The parking in the front is deceivingly small. Most of the people park in the back of the building and there's a back door there. I would estimate the main sanctuary seats as many as 200 and I'm guessing there might have been 125 to 150 there that morning. We began by going downstairs where they have coffee and socialize prior to the service. We were warmly greeted and the people there introduced themselves and then to the others around them.
There demographics were a bit spotty. It didn't look like there were many 20's singles and couples there or many late 40's to late 50's people. There seemed to be a split mostly between 30's-40's couples with children (and, hence, their young through teenage children), and roughly retirement plus people.
The service began with music which was a combination of songs from a hymnal and a couple of contemporary choruses. The singing was only accompanied by a piano (one song later in the service they traded the piano for a guitar). There was a small choir and one soloist who was quite good. There was also a drama near the beginning of the service. It was well done and one of the actors in particular was quite funny.
The church is going through the 40 Days of Purpose series put together by Rick Warren of Saddleback Church in southern California (a somewhat larger church ;). A couple of people in the church mentioned that the church has been going through 'a time of transition' which we deduced (from other comments) meant growth. There was some implication that the growth was caused partly by doing the 40 Days of Purpose series but I didn't press for statistics (it'd be a small sample anyhow). The message was delivered by Pastor Tim Jantos who did a fine job. It was well presented, good material, and nothing stuck out that would raise any big red flags for either of us.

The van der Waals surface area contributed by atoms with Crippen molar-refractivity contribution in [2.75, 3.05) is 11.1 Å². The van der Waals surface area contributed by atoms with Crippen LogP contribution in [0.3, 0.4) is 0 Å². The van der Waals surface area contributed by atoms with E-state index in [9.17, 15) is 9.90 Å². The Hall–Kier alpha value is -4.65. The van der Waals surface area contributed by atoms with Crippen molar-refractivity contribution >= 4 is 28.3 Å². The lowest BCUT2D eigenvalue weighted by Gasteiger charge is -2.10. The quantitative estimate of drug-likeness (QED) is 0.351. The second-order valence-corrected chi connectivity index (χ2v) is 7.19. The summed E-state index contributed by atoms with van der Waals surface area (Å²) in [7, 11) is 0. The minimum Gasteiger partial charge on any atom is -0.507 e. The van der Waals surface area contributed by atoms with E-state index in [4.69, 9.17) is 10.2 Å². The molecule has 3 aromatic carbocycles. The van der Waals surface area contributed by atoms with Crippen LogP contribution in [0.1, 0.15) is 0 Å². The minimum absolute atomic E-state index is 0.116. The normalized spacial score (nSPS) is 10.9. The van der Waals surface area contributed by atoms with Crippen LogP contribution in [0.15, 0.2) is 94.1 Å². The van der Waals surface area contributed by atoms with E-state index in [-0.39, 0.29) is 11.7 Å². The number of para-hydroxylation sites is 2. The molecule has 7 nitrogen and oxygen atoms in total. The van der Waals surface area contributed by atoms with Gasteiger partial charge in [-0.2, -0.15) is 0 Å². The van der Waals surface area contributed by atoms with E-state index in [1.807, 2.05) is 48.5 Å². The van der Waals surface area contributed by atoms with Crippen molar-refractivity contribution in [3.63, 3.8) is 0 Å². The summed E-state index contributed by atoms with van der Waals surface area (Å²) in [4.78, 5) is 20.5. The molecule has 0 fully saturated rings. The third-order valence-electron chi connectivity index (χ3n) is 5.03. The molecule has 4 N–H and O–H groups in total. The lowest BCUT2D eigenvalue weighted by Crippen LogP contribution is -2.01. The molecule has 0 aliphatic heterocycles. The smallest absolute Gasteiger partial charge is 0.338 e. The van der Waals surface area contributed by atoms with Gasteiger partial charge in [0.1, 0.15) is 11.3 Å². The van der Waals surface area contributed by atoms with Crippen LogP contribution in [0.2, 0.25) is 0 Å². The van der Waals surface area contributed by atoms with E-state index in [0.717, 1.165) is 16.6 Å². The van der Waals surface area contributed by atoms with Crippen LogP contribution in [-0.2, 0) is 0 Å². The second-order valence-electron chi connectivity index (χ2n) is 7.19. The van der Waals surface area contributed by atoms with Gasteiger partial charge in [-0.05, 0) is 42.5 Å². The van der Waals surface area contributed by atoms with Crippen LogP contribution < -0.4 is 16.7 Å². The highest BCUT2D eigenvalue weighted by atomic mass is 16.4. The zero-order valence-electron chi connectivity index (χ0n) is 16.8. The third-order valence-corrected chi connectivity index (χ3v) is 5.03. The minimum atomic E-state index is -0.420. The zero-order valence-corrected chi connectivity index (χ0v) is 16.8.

The church had what I would call a small church feel. I suspect the people there might consider it a larger church feel but it seemed as though everyone knew each other and would be happy to accept more people into their group.
Based on our two church attending experiences, we believe it'd be possible for us to find an environment to fit into in New Hampshire but it will not be what we're used to. I didn't get enough of a feel from this experience (or our time at Grace Fellowship in Nashua) to know if the people there in New Hampshire would be open to significant 'outside' influence in their churches. For those of us desiring a strong arts program, we may have a more difficult time finding the right fit.
OtherDrive times for some of the towns in Western NH are listed on the statewide page. The roads in the western portion of NH are mostly good but mostly 2-lane. Navigating with a good map was not particularly difficult as most of the 2-lane roads do have some sort of signs indicating what they are (as opposed to some streets in towns which are not marked well).
We visited a lot of towns, some of which were simply drive-by's. Probably the best I can do is just summarize the 'look and feel' of each one here.